Thursday, September 25, 2008

Catching the Rain, Growing a Forest

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Common Vision, recently orchestrated a momentous workshop at the MA Center in Castro Valley with international environmental organization GreenFriends. Geoff Lawton, considered by many to be the world’s best Permaculture Designer and Teacher, flew from Australia to teach this 3-day course titled “Permaculture and Reforestation: Harvesting Rainwater, Growing Food Forests, and Planting Ecosystems.” Over fifty course participants, including MA Center Residents and environmentalist from across California and Oregon, learned from Geoff how to harvest thousands of gallons of water in the landscape, design a resilient ecosystem, generate soil fertility, and produce food and timber in abundance.

The MA Center has almost 400 acres under its stewardship. Over 150 of these acres are treeless with a clay soil that has been compacted from at least a half century of intensive and insensitive cattle grazing practices. The compacted clay coupled with the lack of trees makes the ground very susceptible to slumps and slides in the rainy season. Yet, by the end of the summer the hillsides are crusted over with a think shell of dry, hardened clay. Deer, pigs, gophers, and voles graze and burrow for any food sources remaining at the end of the harsh, dry summer.

During the 3-day workshop, Geoff made clear that in order to grow trees on these hillsides we need to “fast-track” an ecological regeneration. While nature may take hundreds or thousands of year’s to recovery in this area, human beings can support the successive unfolding ecological processes and see recovery in less than a decade. First step, says Geoff, is water design. Without water there is no life. Before the cutting of trees and soil compaction by the cattle, this land was a living sponge that soaked rainfall into the ground. Currently the majority of rainfall tends runs fast along the surface into the valley and out to sea.

To help soak water into the landscape, Geoff led the group on an exercise to site, survey, and dig a massive ditch on contour (level no slope up or down) to catch rainwater running down the slopes, slow it down, spread it out, and soak it into the hillside. With the help of Rusty Davis and his excavator, the course dug over 500ft of this on-contour trench, known in permaculture as a swale. With each rain, even if it be moderate, the swale will sink over 10,000 gallons of water into the soil. This water slowly travels under the soil, and remains available throughout the summer for trees to drink and grow.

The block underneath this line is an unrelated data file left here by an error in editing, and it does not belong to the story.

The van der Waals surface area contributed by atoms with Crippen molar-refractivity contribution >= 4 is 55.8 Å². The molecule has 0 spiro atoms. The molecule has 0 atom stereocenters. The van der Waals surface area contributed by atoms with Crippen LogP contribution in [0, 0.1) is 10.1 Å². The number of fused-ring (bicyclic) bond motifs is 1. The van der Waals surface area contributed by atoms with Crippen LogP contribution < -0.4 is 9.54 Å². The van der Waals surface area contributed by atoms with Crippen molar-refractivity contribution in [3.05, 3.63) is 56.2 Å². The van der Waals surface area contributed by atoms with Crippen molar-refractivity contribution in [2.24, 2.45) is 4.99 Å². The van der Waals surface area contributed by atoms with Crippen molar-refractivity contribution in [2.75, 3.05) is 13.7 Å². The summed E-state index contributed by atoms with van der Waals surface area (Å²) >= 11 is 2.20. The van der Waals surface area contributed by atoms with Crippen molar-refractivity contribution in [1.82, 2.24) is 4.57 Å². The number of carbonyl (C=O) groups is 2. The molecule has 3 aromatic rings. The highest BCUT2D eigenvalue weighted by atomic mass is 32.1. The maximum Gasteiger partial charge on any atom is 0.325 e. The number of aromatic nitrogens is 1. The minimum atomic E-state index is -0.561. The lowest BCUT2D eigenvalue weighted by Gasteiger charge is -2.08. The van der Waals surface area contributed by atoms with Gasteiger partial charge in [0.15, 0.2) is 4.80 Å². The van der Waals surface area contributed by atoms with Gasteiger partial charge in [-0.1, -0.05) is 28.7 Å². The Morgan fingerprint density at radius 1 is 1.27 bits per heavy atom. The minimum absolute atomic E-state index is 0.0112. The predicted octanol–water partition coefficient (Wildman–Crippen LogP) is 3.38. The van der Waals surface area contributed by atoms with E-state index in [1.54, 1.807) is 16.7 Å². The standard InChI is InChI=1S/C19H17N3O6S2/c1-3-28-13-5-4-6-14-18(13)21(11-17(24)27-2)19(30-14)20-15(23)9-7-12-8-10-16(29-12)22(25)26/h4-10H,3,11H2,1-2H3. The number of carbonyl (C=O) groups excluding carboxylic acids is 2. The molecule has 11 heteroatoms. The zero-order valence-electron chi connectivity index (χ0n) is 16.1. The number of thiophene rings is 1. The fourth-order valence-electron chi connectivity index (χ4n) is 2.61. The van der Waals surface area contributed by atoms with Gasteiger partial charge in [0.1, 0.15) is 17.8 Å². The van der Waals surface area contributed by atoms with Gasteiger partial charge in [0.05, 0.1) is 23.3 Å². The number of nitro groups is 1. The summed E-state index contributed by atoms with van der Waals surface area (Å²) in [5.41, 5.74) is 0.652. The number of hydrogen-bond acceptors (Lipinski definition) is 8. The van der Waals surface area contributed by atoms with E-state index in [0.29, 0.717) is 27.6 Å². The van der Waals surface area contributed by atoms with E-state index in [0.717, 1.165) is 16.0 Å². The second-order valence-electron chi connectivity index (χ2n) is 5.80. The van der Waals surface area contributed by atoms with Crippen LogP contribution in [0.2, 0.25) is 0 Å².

The MA Center is becoming a model of sustainable design for ecological regeneration and reforesting Bay Area hillsides. We are learning that through knowledge of how ecosystems evolve and a willingness to support nature’s processes, human beings can truly be a positive force in the environment. Common Vision looks forward to supporting the GreenFriends planting trees with diverse people from across the Bay Area and to inspire the larger community into compassionate action for Mother Nature.


Anonymous said...

amazed that there are no comments.
This seems like a great project. Would like to see photo's of its progress?!!

Anonymous said...

Well written Michael! I've heard that 700 trees have been planted on the swale. Would love to see pictures of them.

MichaelCommonVision said...

I will be posting a blog with pictures from the plantings in the next few days..

eden said...

Wow! I love this work, we are working on similar projects in Colorado/New Mexico areas, and this is truly inspiring and full of encouragement! Bless...